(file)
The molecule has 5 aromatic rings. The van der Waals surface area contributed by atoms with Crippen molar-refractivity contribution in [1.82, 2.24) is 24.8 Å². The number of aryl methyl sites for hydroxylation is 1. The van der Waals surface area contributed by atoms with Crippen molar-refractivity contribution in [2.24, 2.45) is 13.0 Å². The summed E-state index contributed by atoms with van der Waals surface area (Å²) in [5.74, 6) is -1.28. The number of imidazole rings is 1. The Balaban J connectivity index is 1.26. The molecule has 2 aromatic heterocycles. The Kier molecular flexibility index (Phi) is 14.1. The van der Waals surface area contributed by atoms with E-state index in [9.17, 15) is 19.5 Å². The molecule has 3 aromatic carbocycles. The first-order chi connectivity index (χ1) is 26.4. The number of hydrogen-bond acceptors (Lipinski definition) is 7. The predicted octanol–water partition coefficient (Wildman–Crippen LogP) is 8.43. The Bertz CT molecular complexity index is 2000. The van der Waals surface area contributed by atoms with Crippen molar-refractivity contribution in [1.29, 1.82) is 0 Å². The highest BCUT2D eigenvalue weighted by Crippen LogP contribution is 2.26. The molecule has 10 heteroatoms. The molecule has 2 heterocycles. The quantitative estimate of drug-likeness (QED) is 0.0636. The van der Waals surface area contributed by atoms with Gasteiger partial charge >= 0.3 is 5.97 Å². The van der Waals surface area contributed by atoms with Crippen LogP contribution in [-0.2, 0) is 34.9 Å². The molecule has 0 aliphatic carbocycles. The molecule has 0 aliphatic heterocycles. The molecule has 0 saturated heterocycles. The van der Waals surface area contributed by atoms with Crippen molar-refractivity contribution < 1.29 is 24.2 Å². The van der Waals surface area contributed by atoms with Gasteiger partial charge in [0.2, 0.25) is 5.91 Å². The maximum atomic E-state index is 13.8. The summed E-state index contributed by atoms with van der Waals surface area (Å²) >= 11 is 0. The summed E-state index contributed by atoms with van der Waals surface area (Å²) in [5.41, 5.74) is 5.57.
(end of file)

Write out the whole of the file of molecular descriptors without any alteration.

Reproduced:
The molecule has 5 aromatic rings. The van der Waals surface area contributed by atoms with Crippen molar-refractivity contribution in [1.82, 2.24) is 24.8 Å². The number of aryl methyl sites for hydroxylation is 1. The van der Waals surface area contributed by atoms with Crippen molar-refractivity contribution in [2.24, 2.45) is 13.0 Å². The summed E-state index contributed by atoms with van der Waals surface area (Å²) in [5.74, 6) is -1.28. The number of imidazole rings is 1. The Balaban J connectivity index is 1.26. The molecule has 2 aromatic heterocycles. The Kier molecular flexibility index (Phi) is 14.1. The van der Waals surface area contributed by atoms with E-state index in [9.17, 15) is 19.5 Å². The molecule has 3 aromatic carbocycles. The first-order chi connectivity index (χ1) is 26.4. The number of hydrogen-bond acceptors (Lipinski definition) is 7. The predicted octanol–water partition coefficient (Wildman–Crippen LogP) is 8.43. The Bertz CT molecular complexity index is 2000. The van der Waals surface area contributed by atoms with Crippen molar-refractivity contribution in [1.29, 1.82) is 0 Å². The highest BCUT2D eigenvalue weighted by Crippen LogP contribution is 2.26. The molecule has 10 heteroatoms. The molecule has 2 heterocycles. The quantitative estimate of drug-likeness (QED) is 0.0636. The van der Waals surface area contributed by atoms with Gasteiger partial charge >= 0.3 is 5.97 Å². The van der Waals surface area contributed by atoms with Crippen LogP contribution in [-0.2, 0) is 34.9 Å². The molecule has 0 aliphatic carbocycles. The molecule has 0 aliphatic heterocycles. The molecule has 0 saturated heterocycles. The van der Waals surface area contributed by atoms with Crippen molar-refractivity contribution < 1.29 is 24.2 Å². The van der Waals surface area contributed by atoms with Gasteiger partial charge in [0.2, 0.25) is 5.91 Å². The maximum atomic E-state index is 13.8. The summed E-state index contributed by atoms with van der Waals surface area (Å²) >= 11 is 0. The summed E-state index contributed by atoms with van der Waals surface area (Å²) in [5.41, 5.74) is 5.57.